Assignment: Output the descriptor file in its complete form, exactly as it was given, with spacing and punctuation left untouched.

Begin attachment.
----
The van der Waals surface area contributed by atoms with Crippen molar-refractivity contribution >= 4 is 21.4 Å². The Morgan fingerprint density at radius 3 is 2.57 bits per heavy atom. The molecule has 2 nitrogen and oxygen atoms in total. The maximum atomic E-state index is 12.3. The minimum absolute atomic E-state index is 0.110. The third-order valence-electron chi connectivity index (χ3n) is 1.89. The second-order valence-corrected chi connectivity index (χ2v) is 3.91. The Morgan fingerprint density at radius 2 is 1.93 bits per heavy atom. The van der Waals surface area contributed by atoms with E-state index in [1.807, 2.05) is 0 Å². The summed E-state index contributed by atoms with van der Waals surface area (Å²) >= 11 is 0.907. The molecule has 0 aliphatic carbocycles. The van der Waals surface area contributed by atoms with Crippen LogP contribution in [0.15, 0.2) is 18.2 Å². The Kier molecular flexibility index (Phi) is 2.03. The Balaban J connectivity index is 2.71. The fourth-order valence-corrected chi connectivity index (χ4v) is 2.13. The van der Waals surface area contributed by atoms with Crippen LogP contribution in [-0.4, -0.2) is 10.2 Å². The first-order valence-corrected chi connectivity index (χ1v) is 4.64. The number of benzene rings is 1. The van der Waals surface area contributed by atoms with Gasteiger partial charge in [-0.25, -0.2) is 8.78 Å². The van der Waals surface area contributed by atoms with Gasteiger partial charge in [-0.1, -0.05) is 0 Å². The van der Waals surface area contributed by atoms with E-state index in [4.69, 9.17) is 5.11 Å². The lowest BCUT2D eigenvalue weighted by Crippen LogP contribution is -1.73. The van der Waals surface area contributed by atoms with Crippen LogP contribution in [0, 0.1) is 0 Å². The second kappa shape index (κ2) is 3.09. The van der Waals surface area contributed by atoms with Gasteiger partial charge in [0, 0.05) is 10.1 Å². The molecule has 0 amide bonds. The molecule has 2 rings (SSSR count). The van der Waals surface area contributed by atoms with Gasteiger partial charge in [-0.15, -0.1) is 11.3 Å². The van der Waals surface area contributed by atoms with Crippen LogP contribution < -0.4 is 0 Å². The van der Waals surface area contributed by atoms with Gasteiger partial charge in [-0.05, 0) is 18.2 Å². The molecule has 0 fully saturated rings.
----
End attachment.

The van der Waals surface area contributed by atoms with Crippen molar-refractivity contribution >= 4 is 21.4 Å². The Morgan fingerprint density at radius 3 is 2.57 bits per heavy atom. The molecule has 2 nitrogen and oxygen atoms in total. The maximum atomic E-state index is 12.3. The minimum absolute atomic E-state index is 0.110. The third-order valence-electron chi connectivity index (χ3n) is 1.89. The second-order valence-corrected chi connectivity index (χ2v) is 3.91. The Morgan fingerprint density at radius 2 is 1.93 bits per heavy atom. The van der Waals surface area contributed by atoms with E-state index in [1.807, 2.05) is 0 Å². The summed E-state index contributed by atoms with van der Waals surface area (Å²) >= 11 is 0.907. The molecule has 0 aliphatic carbocycles. The van der Waals surface area contributed by atoms with Crippen LogP contribution in [0.15, 0.2) is 18.2 Å². The Kier molecular flexibility index (Phi) is 2.03. The Balaban J connectivity index is 2.71. The fourth-order valence-corrected chi connectivity index (χ4v) is 2.13. The van der Waals surface area contributed by atoms with Crippen LogP contribution in [-0.4, -0.2) is 10.2 Å². The first-order valence-corrected chi connectivity index (χ1v) is 4.64. The number of benzene rings is 1. The van der Waals surface area contributed by atoms with Gasteiger partial charge in [-0.25, -0.2) is 8.78 Å². The van der Waals surface area contributed by atoms with Gasteiger partial charge in [-0.1, -0.05) is 0 Å². The van der Waals surface area contributed by atoms with E-state index in [4.69, 9.17) is 5.11 Å². The lowest BCUT2D eigenvalue weighted by Crippen LogP contribution is -1.73. The van der Waals surface area contributed by atoms with Crippen LogP contribution in [0, 0.1) is 0 Å². The second kappa shape index (κ2) is 3.09. The van der Waals surface area contributed by atoms with Gasteiger partial charge in [0, 0.05) is 10.1 Å². The molecule has 0 amide bonds. The molecule has 2 rings (SSSR count). The van der Waals surface area contributed by atoms with Gasteiger partial charge in [-0.15, -0.1) is 11.3 Å². The van der Waals surface area contributed by atoms with Crippen LogP contribution < -0.4 is 0 Å². The van der Waals surface area contributed by atoms with Gasteiger partial charge in [-0.05, 0) is 18.2 Å². The molecule has 0 fully saturated rings.